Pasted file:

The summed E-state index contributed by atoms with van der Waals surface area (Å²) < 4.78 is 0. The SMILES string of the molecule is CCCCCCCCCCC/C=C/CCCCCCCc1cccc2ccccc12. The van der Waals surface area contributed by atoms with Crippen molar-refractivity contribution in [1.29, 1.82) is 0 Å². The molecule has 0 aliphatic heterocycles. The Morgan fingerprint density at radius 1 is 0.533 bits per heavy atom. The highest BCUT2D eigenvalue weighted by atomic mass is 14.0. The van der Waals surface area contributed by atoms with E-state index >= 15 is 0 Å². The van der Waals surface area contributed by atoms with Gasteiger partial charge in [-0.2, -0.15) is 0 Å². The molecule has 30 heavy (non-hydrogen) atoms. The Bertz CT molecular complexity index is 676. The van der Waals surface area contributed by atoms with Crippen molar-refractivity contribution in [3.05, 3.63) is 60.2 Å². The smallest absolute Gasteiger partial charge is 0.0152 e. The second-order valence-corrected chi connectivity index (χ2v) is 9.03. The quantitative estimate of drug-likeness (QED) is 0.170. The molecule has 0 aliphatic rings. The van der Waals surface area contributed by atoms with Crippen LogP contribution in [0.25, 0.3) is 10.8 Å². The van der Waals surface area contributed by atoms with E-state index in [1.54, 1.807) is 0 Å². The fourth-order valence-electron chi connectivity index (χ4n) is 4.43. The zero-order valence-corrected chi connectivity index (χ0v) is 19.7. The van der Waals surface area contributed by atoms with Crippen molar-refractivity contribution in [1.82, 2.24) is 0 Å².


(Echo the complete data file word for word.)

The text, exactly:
The summed E-state index contributed by atoms with van der Waals surface area (Å²) < 4.78 is 0. The SMILES string of the molecule is CCCCCCCCCCC/C=C/CCCCCCCc1cccc2ccccc12. The van der Waals surface area contributed by atoms with Crippen molar-refractivity contribution in [1.29, 1.82) is 0 Å². The molecule has 0 aliphatic heterocycles. The Morgan fingerprint density at radius 1 is 0.533 bits per heavy atom. The highest BCUT2D eigenvalue weighted by atomic mass is 14.0. The van der Waals surface area contributed by atoms with E-state index >= 15 is 0 Å². The van der Waals surface area contributed by atoms with Gasteiger partial charge in [-0.2, -0.15) is 0 Å². The molecule has 30 heavy (non-hydrogen) atoms. The Bertz CT molecular complexity index is 676. The van der Waals surface area contributed by atoms with Crippen molar-refractivity contribution in [3.05, 3.63) is 60.2 Å². The smallest absolute Gasteiger partial charge is 0.0152 e. The second-order valence-corrected chi connectivity index (χ2v) is 9.03. The quantitative estimate of drug-likeness (QED) is 0.170. The molecule has 0 aliphatic rings. The van der Waals surface area contributed by atoms with Crippen LogP contribution in [0.25, 0.3) is 10.8 Å². The van der Waals surface area contributed by atoms with E-state index in [1.54, 1.807) is 0 Å². The fourth-order valence-electron chi connectivity index (χ4n) is 4.43. The zero-order valence-corrected chi connectivity index (χ0v) is 19.7. The van der Waals surface area contributed by atoms with Crippen molar-refractivity contribution in [1.82, 2.24) is 0 Å².